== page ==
Who’s In Bed With Whom on the Online Gaming Issue?

by Lou on October 5, 2009

Speaking at the recent International Masters of Gaming Law conference in Amsterdam, attorney Tony Cabot (pictured left) believes that PokerStars and Full Tilt Poker—sites attracting most of the US online poker players nowadays—will be major players in keeping Frank’s legislation from passing.

Cabot, who is based in Las Vegas, believes that because Poker Stars and Full Tilt currently accept US players, they would be low on the list of sites to receive licenses in a post-UIGEA environment. To prevent that from happening, Cabot opined that the sites would work to ensure the defeat of Frank’s legislation.

Could this be true? Aren’t Poker Stars and Full Tilt the major sources of financial support for the Poker Player’s Alliance—the major lobbying effort to repeal UIGEA? Could they be working both sides of the street, and if so, why?

I don’t know the answers, and I don’t have a clue why they might do this. So if you do … lemme know.

Regardless of this speculation, not all the stars are aligned in favor of Frank’s legislation, because some Las Vegas land based casino owners are against Internet gambling, although others support it. Reports say that Steve Wynn has reportedly hired lobbyists to fight against the Frank Bill, while just down the Strip, Harrah’s is pushing for Internet gambling regulation.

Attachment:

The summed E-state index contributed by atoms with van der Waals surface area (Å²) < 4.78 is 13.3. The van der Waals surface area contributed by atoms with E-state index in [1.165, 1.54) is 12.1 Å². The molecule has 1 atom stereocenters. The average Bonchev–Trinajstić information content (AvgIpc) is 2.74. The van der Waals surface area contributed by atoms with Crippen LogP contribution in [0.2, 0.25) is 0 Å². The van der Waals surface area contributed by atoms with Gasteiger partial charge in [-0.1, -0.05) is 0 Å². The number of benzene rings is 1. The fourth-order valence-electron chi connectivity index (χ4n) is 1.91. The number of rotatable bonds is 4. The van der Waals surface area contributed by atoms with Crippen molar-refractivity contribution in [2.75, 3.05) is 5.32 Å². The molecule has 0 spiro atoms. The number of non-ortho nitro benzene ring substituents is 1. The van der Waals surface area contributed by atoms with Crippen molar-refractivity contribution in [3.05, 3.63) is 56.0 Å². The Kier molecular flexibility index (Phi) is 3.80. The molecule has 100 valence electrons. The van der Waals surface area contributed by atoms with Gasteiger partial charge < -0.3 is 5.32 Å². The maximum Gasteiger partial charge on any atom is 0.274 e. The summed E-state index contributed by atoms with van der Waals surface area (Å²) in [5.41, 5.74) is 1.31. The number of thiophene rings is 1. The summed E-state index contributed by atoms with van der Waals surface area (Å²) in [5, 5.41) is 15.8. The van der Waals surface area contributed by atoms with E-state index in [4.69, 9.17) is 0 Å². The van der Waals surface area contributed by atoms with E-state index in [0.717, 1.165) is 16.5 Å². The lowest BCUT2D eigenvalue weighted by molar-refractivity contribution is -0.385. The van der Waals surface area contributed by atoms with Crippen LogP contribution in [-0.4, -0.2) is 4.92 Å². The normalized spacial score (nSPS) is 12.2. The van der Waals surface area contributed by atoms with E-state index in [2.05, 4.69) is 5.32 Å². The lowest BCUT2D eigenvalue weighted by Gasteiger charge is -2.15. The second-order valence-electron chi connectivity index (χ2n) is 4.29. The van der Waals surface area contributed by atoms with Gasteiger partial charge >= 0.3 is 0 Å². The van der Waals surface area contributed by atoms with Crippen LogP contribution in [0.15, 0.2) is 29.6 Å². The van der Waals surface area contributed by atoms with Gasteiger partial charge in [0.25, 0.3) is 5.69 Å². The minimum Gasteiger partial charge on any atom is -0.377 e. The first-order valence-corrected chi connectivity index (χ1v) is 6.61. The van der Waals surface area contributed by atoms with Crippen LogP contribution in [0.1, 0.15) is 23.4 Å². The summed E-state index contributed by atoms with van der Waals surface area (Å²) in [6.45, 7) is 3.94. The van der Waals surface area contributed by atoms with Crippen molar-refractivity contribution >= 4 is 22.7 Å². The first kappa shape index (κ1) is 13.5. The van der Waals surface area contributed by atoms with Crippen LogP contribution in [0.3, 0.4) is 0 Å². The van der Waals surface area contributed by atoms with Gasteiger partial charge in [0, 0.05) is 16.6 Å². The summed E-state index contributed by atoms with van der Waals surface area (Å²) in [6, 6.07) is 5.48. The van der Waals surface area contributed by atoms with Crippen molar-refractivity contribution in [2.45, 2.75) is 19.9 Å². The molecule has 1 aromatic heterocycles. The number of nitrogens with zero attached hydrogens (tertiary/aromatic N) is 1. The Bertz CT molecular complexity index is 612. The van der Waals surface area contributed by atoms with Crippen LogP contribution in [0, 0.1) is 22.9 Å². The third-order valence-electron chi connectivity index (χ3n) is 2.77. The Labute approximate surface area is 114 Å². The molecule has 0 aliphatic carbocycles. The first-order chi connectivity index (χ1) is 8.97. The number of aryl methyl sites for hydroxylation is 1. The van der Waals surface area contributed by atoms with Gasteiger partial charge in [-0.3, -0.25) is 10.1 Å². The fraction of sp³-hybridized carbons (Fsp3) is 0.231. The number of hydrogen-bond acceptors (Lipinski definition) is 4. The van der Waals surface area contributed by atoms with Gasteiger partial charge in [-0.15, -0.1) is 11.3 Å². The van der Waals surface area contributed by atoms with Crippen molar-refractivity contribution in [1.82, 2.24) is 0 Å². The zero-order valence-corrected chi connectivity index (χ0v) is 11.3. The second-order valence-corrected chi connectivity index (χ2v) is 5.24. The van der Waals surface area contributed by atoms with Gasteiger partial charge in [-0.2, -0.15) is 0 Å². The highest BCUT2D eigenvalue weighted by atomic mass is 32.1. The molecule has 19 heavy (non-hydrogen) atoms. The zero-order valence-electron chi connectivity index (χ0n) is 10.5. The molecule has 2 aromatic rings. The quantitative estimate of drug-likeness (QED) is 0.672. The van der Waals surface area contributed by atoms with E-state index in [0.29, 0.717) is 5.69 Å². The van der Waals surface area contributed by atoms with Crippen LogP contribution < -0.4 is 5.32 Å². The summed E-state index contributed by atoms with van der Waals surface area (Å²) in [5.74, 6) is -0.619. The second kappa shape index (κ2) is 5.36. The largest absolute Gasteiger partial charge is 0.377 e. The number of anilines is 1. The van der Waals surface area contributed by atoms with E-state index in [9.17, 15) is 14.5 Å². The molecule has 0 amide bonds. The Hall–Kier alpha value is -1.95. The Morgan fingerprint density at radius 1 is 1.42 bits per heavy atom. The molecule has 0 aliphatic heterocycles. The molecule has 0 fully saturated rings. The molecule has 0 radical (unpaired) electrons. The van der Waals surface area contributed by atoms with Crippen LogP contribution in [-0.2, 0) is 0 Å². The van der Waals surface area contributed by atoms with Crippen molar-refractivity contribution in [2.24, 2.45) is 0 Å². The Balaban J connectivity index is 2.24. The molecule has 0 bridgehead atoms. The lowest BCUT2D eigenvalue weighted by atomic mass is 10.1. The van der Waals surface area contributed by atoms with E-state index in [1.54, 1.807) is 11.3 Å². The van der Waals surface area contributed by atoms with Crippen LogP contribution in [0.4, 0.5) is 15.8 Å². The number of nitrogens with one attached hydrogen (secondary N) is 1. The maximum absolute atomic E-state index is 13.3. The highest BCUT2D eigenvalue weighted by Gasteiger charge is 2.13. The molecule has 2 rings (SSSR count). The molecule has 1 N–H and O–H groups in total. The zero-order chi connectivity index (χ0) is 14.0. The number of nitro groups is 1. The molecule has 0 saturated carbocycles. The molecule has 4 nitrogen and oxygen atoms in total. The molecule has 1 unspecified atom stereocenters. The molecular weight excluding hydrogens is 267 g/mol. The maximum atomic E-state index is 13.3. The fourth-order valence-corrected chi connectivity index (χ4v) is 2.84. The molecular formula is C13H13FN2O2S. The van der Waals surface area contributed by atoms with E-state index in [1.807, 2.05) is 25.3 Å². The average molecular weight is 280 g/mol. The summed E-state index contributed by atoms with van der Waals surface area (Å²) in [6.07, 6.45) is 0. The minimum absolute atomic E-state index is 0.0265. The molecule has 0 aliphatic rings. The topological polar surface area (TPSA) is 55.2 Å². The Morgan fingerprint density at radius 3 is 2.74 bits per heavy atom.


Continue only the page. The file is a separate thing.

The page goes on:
Cabot’s opinion isn’t universally shared either. Libertarian presidential candidate Bob Barr believes Frank’s Bill—now with 60 co-sponsors—is gaining traction in Washington. Barr believes the revenue from taxed and regulated online gaming is too great for lawmakers to ignore.

Nothing is certain about any of this except that politics does make for strange bedfellows.


Haley October 5, 2009 at 10:19 pm

Then again, Barney Frank's press conference at the WSOP was held in Full Tilt's hospitality suite, and there significant talks going on pre-conference between Frank and a couple of Tllt notables. I was there and saw that.

rakeback October 12, 2009 at 7:08 pm

I was suspicious from the beginning about why Poker Stars or Full Tilt would push for this legislation. You could argue that the bill bring an influx of customers to the table, but this would also mean they would lose considerable profit for having to pay taxes. It will be interesting to see how this turns out.

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